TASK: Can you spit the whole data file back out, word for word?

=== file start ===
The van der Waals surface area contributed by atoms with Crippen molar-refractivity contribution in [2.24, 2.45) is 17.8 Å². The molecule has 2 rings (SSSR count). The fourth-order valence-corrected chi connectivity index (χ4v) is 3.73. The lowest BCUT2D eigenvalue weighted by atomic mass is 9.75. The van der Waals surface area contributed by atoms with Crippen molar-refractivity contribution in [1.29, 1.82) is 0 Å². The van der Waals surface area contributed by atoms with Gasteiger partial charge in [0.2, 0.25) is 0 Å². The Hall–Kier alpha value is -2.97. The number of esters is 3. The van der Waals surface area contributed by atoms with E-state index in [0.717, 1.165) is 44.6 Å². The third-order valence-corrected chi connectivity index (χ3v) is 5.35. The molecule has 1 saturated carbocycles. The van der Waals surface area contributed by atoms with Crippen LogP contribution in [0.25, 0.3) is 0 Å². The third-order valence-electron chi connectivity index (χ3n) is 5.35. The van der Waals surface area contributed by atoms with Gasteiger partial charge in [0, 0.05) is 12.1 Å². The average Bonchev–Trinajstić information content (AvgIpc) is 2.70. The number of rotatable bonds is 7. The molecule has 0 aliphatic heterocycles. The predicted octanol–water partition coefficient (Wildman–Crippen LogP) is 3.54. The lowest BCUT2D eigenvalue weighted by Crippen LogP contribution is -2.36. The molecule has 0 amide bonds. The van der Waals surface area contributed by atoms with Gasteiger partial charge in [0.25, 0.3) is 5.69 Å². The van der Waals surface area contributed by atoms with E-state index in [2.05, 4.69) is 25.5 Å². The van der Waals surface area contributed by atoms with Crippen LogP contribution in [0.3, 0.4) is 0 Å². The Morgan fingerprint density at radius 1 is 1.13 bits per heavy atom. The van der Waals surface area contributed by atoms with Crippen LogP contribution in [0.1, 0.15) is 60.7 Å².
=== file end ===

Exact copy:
The van der Waals surface area contributed by atoms with Crippen molar-refractivity contribution in [2.24, 2.45) is 17.8 Å². The molecule has 2 rings (SSSR count). The fourth-order valence-corrected chi connectivity index (χ4v) is 3.73. The lowest BCUT2D eigenvalue weighted by atomic mass is 9.75. The van der Waals surface area contributed by atoms with Crippen molar-refractivity contribution in [1.29, 1.82) is 0 Å². The van der Waals surface area contributed by atoms with Gasteiger partial charge in [0.2, 0.25) is 0 Å². The Hall–Kier alpha value is -2.97. The number of esters is 3. The van der Waals surface area contributed by atoms with E-state index in [0.717, 1.165) is 44.6 Å². The third-order valence-corrected chi connectivity index (χ3v) is 5.35. The molecule has 1 saturated carbocycles. The van der Waals surface area contributed by atoms with Crippen LogP contribution in [0.25, 0.3) is 0 Å². The third-order valence-electron chi connectivity index (χ3n) is 5.35. The van der Waals surface area contributed by atoms with Gasteiger partial charge in [0, 0.05) is 12.1 Å². The average Bonchev–Trinajstić information content (AvgIpc) is 2.70. The number of rotatable bonds is 7. The molecule has 0 aliphatic heterocycles. The predicted octanol–water partition coefficient (Wildman–Crippen LogP) is 3.54. The lowest BCUT2D eigenvalue weighted by Crippen LogP contribution is -2.36. The molecule has 0 amide bonds. The van der Waals surface area contributed by atoms with Gasteiger partial charge in [0.25, 0.3) is 5.69 Å². The van der Waals surface area contributed by atoms with E-state index in [2.05, 4.69) is 25.5 Å². The van der Waals surface area contributed by atoms with Crippen LogP contribution in [0.3, 0.4) is 0 Å². The Morgan fingerprint density at radius 1 is 1.13 bits per heavy atom. The van der Waals surface area contributed by atoms with Crippen LogP contribution in [0.1, 0.15) is 60.7 Å².